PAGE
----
A few months ago, I was asked to speak to a group of distinguished gentlemen about the current state of Canadian golfers on professional tours. The group, of which I’m a decidedly-not-distinguished member, is called the Rosedale Walking Club. It is not affiliated with Rosedale Golf Club, nor dedicated to the joys of walking, for that matter; yet the Club has been in existence since 1912, solely for the purpose of holding five golf outings and a black tie dinner each season, and it’s good fun. (I’ll write about the RWC more fully another time.)
My speech pointed out that we are, I hope, on the verge of a new era of success on professional tours.
On the men’s side, we’ve seen relatively slow but steady progress from David Hearn, Graham DeLaet, Nick Taylor, and Adam Hadwin on the PGA Tour. I also mentioned names like Taylor Pendrith, Brad Fritsch, Eugene Wong, Ryan Yip, and Adam Svensson, who will be playing on the second-tier Web.com Tour this year. Corey Conners, who finished second in the 2014 US Amateur, will be playing on the Latin American PGA Tour, along with David Rose, out of Capilano GC in Vancouver, who just won the Qualifying Tournament for that Tour. And on the Senior Tour, Jim Rutledge and Rod Spittle are two regular competitors.
On the women’s side, everyone is expecting huge things from Brooke Henderson, of course, on the LPGA Tour… and my only hope is that Brooke can avoid all the distractions, and the pressure of being unofficially anointed as Canada’s Sweetheart, and achieve her potential, which is unlimited. There are three other Canadian women on the LPGA Tour aside from Brooke… Lorie Kane, whose best days are clearly behind her, but who serves as a den mother and mentor to the younger girls (is “girls” still an acceptable word in the English language?)… and Maude-Aimée Leblanc and Alena Sharp, both of whom have been – again – slowly improving from week to week. There are at least six Canadian women on the lower-level Symetra Tour… perhaps the most prominent name to watch there is Augusta James from Bath, ON.
Canada has never had so many golfers playing at such a high level. And yes, you can say there are many more tours to play on today, but clearly something is going right. That something, no doubt, is the golf development system that has been in place at Golf Canada for over a decade. One can certainly question why anyone should care, or why major corporate dollars are being spent on giving a few talented kids the opportunity to play a game and get personally wealthy.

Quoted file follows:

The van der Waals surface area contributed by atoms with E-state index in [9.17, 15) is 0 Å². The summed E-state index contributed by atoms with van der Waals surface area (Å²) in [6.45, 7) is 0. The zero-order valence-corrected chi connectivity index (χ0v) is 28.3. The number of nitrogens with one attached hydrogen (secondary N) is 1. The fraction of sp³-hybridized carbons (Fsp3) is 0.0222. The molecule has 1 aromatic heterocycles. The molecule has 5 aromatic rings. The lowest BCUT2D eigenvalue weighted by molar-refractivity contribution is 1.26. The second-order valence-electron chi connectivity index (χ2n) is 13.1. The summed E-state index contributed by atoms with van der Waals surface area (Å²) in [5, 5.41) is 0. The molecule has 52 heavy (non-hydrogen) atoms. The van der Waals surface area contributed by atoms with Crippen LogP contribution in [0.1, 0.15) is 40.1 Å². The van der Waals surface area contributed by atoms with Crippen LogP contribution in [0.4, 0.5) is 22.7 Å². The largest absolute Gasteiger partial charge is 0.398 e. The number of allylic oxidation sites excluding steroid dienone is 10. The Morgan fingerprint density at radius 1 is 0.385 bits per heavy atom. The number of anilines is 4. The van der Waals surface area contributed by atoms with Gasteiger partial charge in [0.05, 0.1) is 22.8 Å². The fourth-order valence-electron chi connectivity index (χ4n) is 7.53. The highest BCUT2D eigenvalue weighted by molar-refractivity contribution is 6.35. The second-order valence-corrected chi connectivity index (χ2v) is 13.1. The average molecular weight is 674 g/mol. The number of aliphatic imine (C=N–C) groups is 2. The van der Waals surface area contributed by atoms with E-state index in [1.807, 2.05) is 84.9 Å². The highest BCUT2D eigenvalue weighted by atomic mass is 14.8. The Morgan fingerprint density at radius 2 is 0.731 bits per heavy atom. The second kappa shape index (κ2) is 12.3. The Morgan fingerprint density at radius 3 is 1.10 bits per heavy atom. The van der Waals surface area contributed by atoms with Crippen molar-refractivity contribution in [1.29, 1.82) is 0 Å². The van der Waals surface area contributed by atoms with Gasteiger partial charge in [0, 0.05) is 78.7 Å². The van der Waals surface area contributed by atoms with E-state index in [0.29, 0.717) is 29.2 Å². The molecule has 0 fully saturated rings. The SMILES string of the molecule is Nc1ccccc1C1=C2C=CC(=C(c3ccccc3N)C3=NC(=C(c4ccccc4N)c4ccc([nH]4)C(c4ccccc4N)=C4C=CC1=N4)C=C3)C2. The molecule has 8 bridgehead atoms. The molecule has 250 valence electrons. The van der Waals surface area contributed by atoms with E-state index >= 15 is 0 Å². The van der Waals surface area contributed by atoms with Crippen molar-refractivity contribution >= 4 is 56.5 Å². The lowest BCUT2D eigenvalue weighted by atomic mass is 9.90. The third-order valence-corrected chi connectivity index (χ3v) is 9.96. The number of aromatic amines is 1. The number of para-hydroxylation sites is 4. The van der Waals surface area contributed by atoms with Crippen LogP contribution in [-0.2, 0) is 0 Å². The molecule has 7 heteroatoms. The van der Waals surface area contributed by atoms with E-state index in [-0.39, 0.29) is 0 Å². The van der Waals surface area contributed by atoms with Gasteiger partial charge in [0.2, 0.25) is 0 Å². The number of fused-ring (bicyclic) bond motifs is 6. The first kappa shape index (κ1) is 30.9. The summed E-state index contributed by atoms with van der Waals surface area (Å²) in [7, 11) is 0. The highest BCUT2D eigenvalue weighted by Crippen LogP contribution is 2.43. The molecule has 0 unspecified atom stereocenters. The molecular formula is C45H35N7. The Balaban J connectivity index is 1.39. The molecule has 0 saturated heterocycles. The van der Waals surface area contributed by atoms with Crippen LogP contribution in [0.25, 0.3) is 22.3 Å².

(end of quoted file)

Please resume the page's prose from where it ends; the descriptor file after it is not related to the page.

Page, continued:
But I, for one, feel a good deal of pride each Monday morning when I look at the results from the various weekend tournaments, and see more and more little Canadian flags in the left hand column of the leaderboards, above the cut line. One of these days, mark my words, a Canadian will win another major. My money’s on Brooke Henderson, but any one of the names above has the talent to do it.
During my Christmas hiatus from writing this column, I received a copy of the very first “Golf Facilities in Canada 2015” report, recently published by Golf Canada and the PGA of Canada, in conjunction with the National Golf Foundation in the US. Kudos to the participants for producing this snapshot!
Leafing through the 24-page document, I found a few things quite surprising, and I’ll share them with you here, with my quick thoughts:
- there are 2,346 golf facilities in Canada (I would’ve thought at least double that)
- 1,379, or 58% are 18-hole facilities
- there are roughly 6 million golfers in Canada (I assume that means more than 2 rounds a year – that seems reasonable)
- there are 220 “private facilities” (seriously? I would’ve thought four times as many)
- there are 9 facilities that offer 12 holes (despite several calls to reduce the game from 18 over the last decade, although the Report suggests that this is a developing trend)
- the golf industry is worth more than $14.3 billion to the Canadian economy and represents more than 1% of the nation’s total GDP (really? I would’ve guessed a fraction of that)
According to the Report, “31 courses [are] in various stages of planning or construction across the country. While all of the courses are expected to be open to the public, nearly three-fourths are linked to real estate projects, resorts or both. This suggests that while the majority of Canada’s facilities rely on local play, signs point to future golf development being driven by golf-related tourism and real estate development.”
Well, good luck with that, I’m afraid to say. Canadian tourism is surely very cyclical. And golf-centred real estate development? It may work okay in the southern US, but I’m not sure I know of many successful “Happydale Links” in this country.
I’ll be delighted if I’m wrong.